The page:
Nintendo Switch review: Hands-on with the intuitive modular console and its disappointing games…
As part of this thread (click here) I am still sourcing the net for parts for a new PC.
I have already settled on a 7600GT for graphics and sticking with my (now) 2GB of RAM, but I'm stuck on deciding what processor to buy.
I was eying up a Intel Pentium 4 805 (2.6Ghz) (the first one on click here)
But I'm slightly confused. Is Dual Core the same as AMD's 64 Athlons? And why is it the 'cheap' Intels can run at 2.6Ghz but the more expensive AMD's only run at 2.2Ghz?
I'm beginning to wish I'd paid attention over the past 2 years now while all this was taken place! Could somebody please try to clear this up for me please :)
The whole purpose of the names is to confuse you so you don't know which is best.
Dual core means that the chip effectively has 2 processor units working in parallel on the same chip. Not all Athlon-64s are dual core, but I think all Athlon dual-cores are 64s. Dual core will operate faster with programs written to use 2 or more processors in parallel (multi-threaded programs) - not many exist yet, but as these processors become more widespread, more programs will be compiled to use them.
64 means that it will operate in a wider memory space, which is irrelevant to XP, which is a 32-bit operating system, but some variants of Linux are 64-bit and there is a 64-bit version of XP - basically only of any real interest if you run huge databases.
AMD has for a long time claimed, with some justification, that its processors are more efficient than Intel's so that they do more instructions per clock tick. Thus a slower clock-speed Athlon is as fast as a faster clock-speed Intel. Hence the name Athlon 4000 means that AMD think it is as fast as an Intel running at 4000 MHz even though its clock speed is much slower.
Most of the arguments are fairly pointless, as AMD and Intel processors are pretty well matched for speed; AMD have won out by being cheaper.
UNTIL Intel introduced the Core 2 Duo. This is a slower clock-speed chip which really does produce very high performance. Strangely enough, it is based on the Pentium 3 design, not the Pentium 4.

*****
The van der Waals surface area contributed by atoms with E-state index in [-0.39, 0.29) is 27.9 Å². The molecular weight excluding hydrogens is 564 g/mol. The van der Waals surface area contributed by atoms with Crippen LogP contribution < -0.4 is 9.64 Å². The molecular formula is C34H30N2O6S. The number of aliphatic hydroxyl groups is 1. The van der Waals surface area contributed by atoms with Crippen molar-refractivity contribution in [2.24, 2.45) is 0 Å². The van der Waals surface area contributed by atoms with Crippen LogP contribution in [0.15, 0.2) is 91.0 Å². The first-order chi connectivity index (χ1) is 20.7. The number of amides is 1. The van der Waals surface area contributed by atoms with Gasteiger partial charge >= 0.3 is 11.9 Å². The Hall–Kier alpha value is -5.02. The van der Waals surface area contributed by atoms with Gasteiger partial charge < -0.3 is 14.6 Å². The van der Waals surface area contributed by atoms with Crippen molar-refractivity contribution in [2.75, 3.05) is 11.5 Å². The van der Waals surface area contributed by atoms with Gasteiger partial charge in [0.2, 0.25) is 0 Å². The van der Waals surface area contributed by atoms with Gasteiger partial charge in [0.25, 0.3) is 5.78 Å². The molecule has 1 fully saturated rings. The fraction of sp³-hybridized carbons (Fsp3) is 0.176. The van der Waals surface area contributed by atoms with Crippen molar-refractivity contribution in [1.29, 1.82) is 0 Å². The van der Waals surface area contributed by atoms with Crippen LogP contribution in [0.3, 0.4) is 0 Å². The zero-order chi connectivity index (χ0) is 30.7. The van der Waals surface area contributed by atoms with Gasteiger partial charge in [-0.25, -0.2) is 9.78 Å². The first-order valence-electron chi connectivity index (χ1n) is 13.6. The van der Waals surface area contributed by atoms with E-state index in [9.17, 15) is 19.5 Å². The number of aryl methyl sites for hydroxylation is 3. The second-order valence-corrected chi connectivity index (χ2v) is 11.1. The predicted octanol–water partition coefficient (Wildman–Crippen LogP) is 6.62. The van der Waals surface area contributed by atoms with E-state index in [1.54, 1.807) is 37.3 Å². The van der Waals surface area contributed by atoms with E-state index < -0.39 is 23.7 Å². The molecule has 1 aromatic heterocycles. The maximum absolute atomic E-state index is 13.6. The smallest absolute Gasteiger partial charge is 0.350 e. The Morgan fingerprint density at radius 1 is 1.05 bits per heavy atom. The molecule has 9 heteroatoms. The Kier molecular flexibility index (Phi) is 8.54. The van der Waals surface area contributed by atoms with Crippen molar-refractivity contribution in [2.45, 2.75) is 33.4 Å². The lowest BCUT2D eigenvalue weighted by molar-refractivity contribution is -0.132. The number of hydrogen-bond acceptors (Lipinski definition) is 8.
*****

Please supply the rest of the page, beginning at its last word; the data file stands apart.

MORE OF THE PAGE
If you want cutting edge, get a Core 2 Duo processor; otherwise a dual-core AMD or Intel.
Because of advances in technology mere clock speeds are no longer a true indicator of performance. Earler CPU's worked with 32-bit numbers, i.e the biggest number they could handle was 2 to the power of 32. A very big number but not always big enough, so bigger numbers had to be handled in two goes. 64 bit processors can handle numbers up to 2 to the power of 64 which is a huge number and they can handle complex functions more quickly by needing fewer clock cycles. Dual core processors essentially have two processors on the same piece of silicon, and so can do two jobs at the same time making them even faster.
Clock speed does not always give an accurate indication as to which chip would be more efficient that would be like saying a 3litre Ford would be faster than a 2.5litre Porshe because it has a bigger engine.
So, If I was to buy (for example) an Intel Core 2 duo running at 1.86Ghz, would that give an 'effective' clock speed of 3.72Ghz? Or would it, although running slower, be able to just process the double amount of data?
If that was so, would a Atholn 2600+ be able to do the same job as the aforementioned Intel?
One main feature I'm looking for is decent support for Windows Vista. Although I dont plan on upgrading to vista untill at least 6 months after its release
OK, I think I've made up my mind...
click here It's the 1.86Ghz one I mentioned above, and from what I can find out Core 2 DUO's are about the best out there at the moment.
Anybody wanna try to change my mind?
My goodness - I didn't realise they were o cheap!!!
For the small difference in price, I would be tempted by the E6400. I would also fancy the E6600 with its doubled cache, but the price difference is a bit too much yet - in 3 months it may be better. Roll on Christmas!
Thanks guys. One last question before throwing in my order tomorrow. Do SATA HDD's use molex power connectors the same as IDE drives?
Normal P4 runs hot, that is why they did not make it any bigger. and have had to change to meet with the threat from AMD
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